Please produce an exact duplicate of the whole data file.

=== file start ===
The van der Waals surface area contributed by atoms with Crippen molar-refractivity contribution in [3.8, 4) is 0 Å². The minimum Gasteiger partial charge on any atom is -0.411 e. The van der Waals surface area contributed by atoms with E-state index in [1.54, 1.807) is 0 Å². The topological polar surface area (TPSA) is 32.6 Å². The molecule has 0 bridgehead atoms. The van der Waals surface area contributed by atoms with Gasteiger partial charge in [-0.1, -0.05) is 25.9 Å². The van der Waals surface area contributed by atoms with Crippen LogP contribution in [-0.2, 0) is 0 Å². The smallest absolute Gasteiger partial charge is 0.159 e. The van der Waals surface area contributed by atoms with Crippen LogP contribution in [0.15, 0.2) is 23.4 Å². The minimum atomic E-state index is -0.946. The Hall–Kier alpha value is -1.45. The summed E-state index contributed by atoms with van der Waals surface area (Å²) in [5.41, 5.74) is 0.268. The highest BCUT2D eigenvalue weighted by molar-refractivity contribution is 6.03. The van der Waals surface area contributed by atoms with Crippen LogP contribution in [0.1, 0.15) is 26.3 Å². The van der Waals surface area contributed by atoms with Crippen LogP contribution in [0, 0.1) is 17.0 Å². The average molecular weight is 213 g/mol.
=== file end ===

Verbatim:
The van der Waals surface area contributed by atoms with Crippen molar-refractivity contribution in [3.8, 4) is 0 Å². The minimum Gasteiger partial charge on any atom is -0.411 e. The van der Waals surface area contributed by atoms with E-state index in [1.54, 1.807) is 0 Å². The topological polar surface area (TPSA) is 32.6 Å². The molecule has 0 bridgehead atoms. The van der Waals surface area contributed by atoms with Gasteiger partial charge in [-0.1, -0.05) is 25.9 Å². The van der Waals surface area contributed by atoms with Crippen LogP contribution in [-0.2, 0) is 0 Å². The smallest absolute Gasteiger partial charge is 0.159 e. The van der Waals surface area contributed by atoms with Crippen LogP contribution in [0.15, 0.2) is 23.4 Å². The minimum atomic E-state index is -0.946. The Hall–Kier alpha value is -1.45. The summed E-state index contributed by atoms with van der Waals surface area (Å²) in [5.41, 5.74) is 0.268. The highest BCUT2D eigenvalue weighted by molar-refractivity contribution is 6.03. The van der Waals surface area contributed by atoms with Crippen LogP contribution in [0.1, 0.15) is 26.3 Å². The van der Waals surface area contributed by atoms with Crippen LogP contribution in [0, 0.1) is 17.0 Å². The average molecular weight is 213 g/mol.